also engaged in educating the Croatian public about what it means to
be a member of NATO. This effort has contributed to our goal of
ensuring that Croatia will become an active and capable member of
the Alliance.

COMMITMENT TO DEMOCRATIC VALUES
-------------------------------

6. Croatia's democratic reforms have been another focus of its NATO
accession process. In all key areas, including judicial reform,
fighting crime and corruption, and the return of refugees, the
Government has achieved concrete progress which paved the way for
the closure of the OSCE mission at the end of 2007.

7. While the judiciary remains an area for further reforms and the
public still perceives it as one of the country's main sources of
corruption, we have nevertheless witnessed steady progress. Court
backlogs have shrunk 30 percent in the past two years, and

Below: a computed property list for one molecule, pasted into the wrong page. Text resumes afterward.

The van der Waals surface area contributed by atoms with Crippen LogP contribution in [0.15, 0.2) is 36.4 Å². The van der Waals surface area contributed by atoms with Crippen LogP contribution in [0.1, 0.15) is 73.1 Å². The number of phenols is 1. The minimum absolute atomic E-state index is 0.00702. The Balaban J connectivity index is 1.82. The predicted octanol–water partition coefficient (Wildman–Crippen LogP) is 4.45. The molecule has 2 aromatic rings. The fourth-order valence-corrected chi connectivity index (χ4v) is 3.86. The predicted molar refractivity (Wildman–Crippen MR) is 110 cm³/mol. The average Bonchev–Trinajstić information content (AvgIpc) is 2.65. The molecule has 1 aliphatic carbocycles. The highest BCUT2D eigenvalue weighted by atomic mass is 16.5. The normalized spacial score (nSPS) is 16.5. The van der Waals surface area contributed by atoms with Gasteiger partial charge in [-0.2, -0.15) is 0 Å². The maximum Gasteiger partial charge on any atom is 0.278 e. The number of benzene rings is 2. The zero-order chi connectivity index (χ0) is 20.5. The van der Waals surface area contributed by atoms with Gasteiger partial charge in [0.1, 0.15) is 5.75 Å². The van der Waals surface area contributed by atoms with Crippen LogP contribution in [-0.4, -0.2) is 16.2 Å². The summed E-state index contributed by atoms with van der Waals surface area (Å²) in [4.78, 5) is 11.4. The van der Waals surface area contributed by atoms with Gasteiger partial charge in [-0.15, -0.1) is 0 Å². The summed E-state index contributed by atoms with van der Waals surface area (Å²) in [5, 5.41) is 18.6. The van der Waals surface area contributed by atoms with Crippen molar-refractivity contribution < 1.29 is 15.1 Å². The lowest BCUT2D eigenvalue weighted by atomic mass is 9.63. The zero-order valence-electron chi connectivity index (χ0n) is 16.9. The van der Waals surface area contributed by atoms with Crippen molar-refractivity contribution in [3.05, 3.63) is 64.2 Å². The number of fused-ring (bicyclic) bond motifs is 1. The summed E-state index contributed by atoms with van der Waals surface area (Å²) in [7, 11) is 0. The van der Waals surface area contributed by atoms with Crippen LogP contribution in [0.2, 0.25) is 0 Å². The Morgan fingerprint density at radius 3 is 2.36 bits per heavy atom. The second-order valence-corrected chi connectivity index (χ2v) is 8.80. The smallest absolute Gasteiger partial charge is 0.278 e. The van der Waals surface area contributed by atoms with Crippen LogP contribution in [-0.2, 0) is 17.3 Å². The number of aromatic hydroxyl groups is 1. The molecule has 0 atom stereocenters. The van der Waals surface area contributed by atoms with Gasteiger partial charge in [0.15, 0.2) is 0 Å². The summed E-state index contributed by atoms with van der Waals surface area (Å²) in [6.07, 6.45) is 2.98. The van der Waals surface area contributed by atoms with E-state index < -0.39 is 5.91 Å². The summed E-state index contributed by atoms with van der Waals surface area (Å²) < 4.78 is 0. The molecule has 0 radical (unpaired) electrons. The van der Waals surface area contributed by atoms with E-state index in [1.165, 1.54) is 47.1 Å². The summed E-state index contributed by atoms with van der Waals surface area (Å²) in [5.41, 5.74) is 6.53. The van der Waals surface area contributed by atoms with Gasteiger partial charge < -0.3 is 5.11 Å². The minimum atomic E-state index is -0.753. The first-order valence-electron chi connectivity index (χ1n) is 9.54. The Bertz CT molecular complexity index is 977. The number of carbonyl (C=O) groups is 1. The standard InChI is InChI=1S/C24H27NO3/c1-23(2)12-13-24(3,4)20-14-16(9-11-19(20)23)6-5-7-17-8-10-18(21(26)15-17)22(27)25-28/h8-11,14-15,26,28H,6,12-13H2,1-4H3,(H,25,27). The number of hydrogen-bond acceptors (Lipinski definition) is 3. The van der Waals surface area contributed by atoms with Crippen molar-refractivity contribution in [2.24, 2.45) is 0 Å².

improvements in court administration are expected to speed up the
process. The Ministry of Justice is actively improving the training
of judges and supervision of judicial administration, and Croatian
courts are trying war crimes cases involving defendants of all
ethnicities in a fair manner, including high-profile cases
transferred from The Hague Tribunal.

8. Croatia's steady implementation of its National Strategy to
Combat Organized Crime and Corruption is yielding results. The
government has established police and prosecutor task forces to
combat organized crime and has begun freezing assets in narcotics
cases. The Office for the Suppression of Corruption and Organized
Crime conducted three high-profile stings in the past six months,
leading to 36 arrests of government officials and private citizens
for corruption related to privatization, land registry, and the
issuance of building permits.

9. On refugee returns, Croatia has welcomed back more than 125,000
refugees of Serb ethnicity, and the Government has largely completed
its programs of home repossession and reconstruction, infrastructure
development. It has also begun housing programs for former tenants
of socialized apartments. However, assisting this category of